When I write these reflections I am not always able to connect the threads of why the different readings are presented for the day. Sometimes they just don’t seem to connect. Today is one of those days. Both the Genesis reading and the story from Matthew are powerful in their own way, but I so far I haven’t been able to synthesize them satisfactorily.
In Genesis Jacob is returning home to reconcile with his brother Esau. Jacob has lived in exile, but he also has become a prosperous man with many herds and wives. As he approaches he sends gifts ahead to Esau to perhaps appease his anger. In this little excerpt though, the focus is not on the feud but on the struggle that Jacob has and continues to face. Who is Jacob’s opponent? Is this the same “man” that appeared to Abraham and foretold Sarai’s pregnancy with Isaac? Is this in fact God with whom Jacob wrestles? Why would God wrestle with Jacob?
I like this story because it reminds me of how many times I have wrestled with God, as well as with myself. God calls, I resist. God calls again, I relent, then I resist. God calls again, and I surrender my will, but then I resist again. For Jacob this encounter is a standoff, although there is the last blow that the Wrestler sneaks in to maim Jacob. But sometimes when I wrestle with myself (or with the Temptor) there is the same result – I resist, then I relent, then I reform, then I resist, then relent again, and then reform. I am reminded of the cartoon devil and angel that sit on opposite shoulders of one of the characters who is tempted to do some act that is not a clear cut yes or no.
Jacob’s encounter with the Wrestler reminds me that I (we) are constantly wrestling with problems, with temptations, with irritations, and so many other things. We wrestle instead of relenting. We resist instead of accepting. The Wrestler doesn’t relent but continues the match. Ignatius in his revealed spirituality discovered the peace that comes from Suscipe, the ultimate relenting of the wrestling match and accepting the will of the Wrestler.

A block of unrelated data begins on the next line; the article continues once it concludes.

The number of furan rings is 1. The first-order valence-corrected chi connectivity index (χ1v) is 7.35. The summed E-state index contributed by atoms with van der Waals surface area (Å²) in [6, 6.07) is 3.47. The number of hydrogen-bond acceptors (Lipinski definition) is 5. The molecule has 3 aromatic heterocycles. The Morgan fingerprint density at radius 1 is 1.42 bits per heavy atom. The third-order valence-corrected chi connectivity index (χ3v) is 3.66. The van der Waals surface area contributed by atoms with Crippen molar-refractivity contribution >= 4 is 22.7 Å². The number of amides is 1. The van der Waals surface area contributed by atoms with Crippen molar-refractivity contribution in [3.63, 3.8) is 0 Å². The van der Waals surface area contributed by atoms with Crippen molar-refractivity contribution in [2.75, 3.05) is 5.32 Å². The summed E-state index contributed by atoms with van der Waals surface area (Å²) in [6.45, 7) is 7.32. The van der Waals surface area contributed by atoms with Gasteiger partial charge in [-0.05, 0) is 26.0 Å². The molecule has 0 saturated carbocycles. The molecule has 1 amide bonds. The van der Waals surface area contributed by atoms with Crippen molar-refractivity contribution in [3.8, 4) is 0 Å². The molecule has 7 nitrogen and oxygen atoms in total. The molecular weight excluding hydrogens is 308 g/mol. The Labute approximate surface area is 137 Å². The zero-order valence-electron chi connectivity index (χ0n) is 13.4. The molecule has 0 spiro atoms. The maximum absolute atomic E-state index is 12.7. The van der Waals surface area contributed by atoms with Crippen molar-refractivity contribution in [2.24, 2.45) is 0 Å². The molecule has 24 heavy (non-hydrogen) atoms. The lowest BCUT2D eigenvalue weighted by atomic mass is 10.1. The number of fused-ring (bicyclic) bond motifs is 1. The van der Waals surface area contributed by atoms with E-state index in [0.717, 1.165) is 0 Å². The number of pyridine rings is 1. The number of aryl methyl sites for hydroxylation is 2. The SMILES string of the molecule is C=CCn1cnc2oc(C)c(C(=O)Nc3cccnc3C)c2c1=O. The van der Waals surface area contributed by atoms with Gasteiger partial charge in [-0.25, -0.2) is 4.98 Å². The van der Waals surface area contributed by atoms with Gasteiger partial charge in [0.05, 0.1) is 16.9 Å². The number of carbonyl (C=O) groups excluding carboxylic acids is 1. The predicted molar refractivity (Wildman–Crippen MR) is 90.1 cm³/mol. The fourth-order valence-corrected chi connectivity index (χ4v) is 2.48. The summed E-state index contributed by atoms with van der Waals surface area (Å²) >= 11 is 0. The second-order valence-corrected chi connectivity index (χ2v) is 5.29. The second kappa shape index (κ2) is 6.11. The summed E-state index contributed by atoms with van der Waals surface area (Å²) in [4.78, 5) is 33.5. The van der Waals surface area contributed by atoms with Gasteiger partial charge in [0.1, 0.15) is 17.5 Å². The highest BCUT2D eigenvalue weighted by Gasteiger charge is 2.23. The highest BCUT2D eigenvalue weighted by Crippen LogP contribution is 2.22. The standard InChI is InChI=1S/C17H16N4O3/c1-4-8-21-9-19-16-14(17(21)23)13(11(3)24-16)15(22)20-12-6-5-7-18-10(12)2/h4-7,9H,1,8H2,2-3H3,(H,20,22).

Jesus reveals his deep compassion in the excerpt from Matthew. He is “moved with pity for [the diseased and ill of every kind] because they were troubled and abandoned.” Why would people abandon other people who are in their own community? Why would those who have the means to alleviate the suffering of their diseased and ill sisters and brothers not do so of their own volition? Why would people question the motives of the healer, and ascribe to Him some darker purpose or force, instead of accepting the purity of His generosity?
Over the decades that I have observed the debate over both the individual’s and society’s roles in caring for the diseased, ill, troubled and abandoned, these nagging questions have always been in my mind. Why does society seemingly abandon members who are suffering? Why does the government, the electorate, the people not take a more active role in helping? Should it and they?
It seems to me that if we in fact believe what Jesus taught and lived and espoused and gave His life for, we individually should be able to say yes when the diseased, ill, troubled and abandoned need help. However, it also seems to me that acting collectively to address these problems ultimately is more effective than only acting individually, that fixing the root causes eliminates much more of the suffering than lovingly easing the pain of one person. It seems to me that Jesus is calling us to be in a partnership with each other and with Him to be shepherds to these troubled ones in our midst.
And perhaps this is the synthesis I have been searching for – the wrestling that takes place is between our call to act and our complacency and risk-aversion to action. Perhaps we see the care of these people as someone else’s problem rather than our own opportunity to share God’s love with them. Perhaps we don’t want to get involved because it forces us to confront poverty and illness and abandonment issues that we would rather ignore. Perhaps we rationalize drawing a distinction between helping the person in front of us and social forces that have combined to create situations that put the person in need of assistance.
And so my prayer today is for the grace of generous surrender to the Wrestler, and for the strength to act individually and to encourage others to act collectively to be Jesus’ partner in shepherding my troubled and abandoned sisters and brothers.
Daily Reflection of Creighton University's Online Ministries
July 11, 2017
by Tom Purcell